Mitt Romney speaks to a crowd at Van Dyck Park in Fairfax, Thursday, Sept. 13.
Photo by Alex McVeigh.
Fairfax Republican presidential candidate Mitt Romney appeared in Fairfax, Thursday, Sept. 13, bringing almost 3,000 supporters out to Van Dyck Park. Attendees packed the streets surrounding the park all morning, and stayed in line even if they weren’t able to get in throughout Romney’s speech.
Romney, who said that “Northern Virginia could very well determine who the next president is,” drew many locals who said they hoped to ensure he won Virginia.
“It’s going to come down to Virginia, Florida and Ohio in November, so I think, and hope, we’ll be seeing a lot more of Mitt around here,” said Dennis Blatt of Fairfax, who got in line first thing in the morning. “I think in Virginia it’s going to come down to Northern Virginia, so hopefully he can start connecting with people who are ready for a change.”
Debbie Munoz, the vice president of a small construction company, said she came out to support Romney because of his pro-business policies.
“Under the economy Obama presented with us, we’ve seen opportunities dwindle because of the size of our business,” she said. “EPA regulations have strangled businesses like ours, we used to build gas stations, and I don’t know if you’ve looked around to see how many have been built lately, but in 2008 we built our last gas station in Ashburn, Va. because Exxon and Shell and companies like those decided it just wasn’t worth it to fight with the regulations the EPA was confronting them with.”
“It’s been a popular notion to dismiss Gov. Romney for his lack of foreign policy experience, but Obama came into office without a lot, and to be honest, I think the president has acquitted himself well in that field,” said Sharon Finnegan of Falls Church. “So there’s no reason to think Mitt can’t learn on the job.”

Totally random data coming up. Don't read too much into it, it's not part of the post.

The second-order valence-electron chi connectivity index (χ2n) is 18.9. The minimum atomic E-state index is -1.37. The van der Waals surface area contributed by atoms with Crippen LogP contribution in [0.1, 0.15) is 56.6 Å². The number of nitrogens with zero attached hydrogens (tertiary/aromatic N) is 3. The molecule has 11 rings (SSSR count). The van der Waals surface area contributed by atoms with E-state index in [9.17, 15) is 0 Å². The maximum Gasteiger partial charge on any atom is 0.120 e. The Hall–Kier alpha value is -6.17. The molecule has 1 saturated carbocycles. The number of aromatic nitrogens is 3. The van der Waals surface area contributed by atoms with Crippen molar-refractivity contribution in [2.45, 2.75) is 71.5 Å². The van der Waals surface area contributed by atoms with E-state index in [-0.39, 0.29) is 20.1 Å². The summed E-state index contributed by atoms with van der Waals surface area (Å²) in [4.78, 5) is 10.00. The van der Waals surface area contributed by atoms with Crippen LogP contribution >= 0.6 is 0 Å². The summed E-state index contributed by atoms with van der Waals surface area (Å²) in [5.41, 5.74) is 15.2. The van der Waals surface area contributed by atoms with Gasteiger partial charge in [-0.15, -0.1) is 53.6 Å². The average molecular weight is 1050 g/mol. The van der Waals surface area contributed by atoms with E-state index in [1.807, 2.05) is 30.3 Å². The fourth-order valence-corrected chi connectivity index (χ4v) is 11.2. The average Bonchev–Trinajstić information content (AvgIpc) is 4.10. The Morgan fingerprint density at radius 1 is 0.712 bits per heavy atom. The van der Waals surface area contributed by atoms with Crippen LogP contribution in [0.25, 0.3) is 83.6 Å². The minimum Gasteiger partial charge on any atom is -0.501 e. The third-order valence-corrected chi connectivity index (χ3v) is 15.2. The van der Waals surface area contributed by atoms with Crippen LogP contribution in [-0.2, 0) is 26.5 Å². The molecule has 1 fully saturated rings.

ROMNEY ADDRESSED foreign policy during his speech, bringing it close to home for many Americans who are affected by the economy.
“When China manipulates their currency by holding down their currency, what it does is make their products in this country artificially cheap. And that makes American manufacturers and producers out of business and kills job. The president has had a chance for years to label China a currency manipulator, but he hasn’t done so. I will label China the currency manipulator they are on my fist day in office.”
Romney cited a recent USA Today article as an example of the way the economy has affected employment and income over the past few years.
“These are tough times for American families who have work, and there are 23 million without work, or have stopped looking for work, or are underemployed,” he said. “What our president has done the last four years has not helped, it has led to a $4,300 decline in median income, it’s led to unemployment being above eight percent for 43 straight months.”
Natalie Enoch, who lives nearby in Fairfax City, said she came to get a little better sense of who Romney the person was.
“I think in sounds bites and short clips he might come across as a little awkward, but I really saw his ability to address and connect with a large crowd,” she said. “It’s hard to separate rhetoric, because both candidates sort of say the same thing a lot of the time, but I think Mr. Romney has a clear vision, and if he can execute it we’ll all be in a better place.”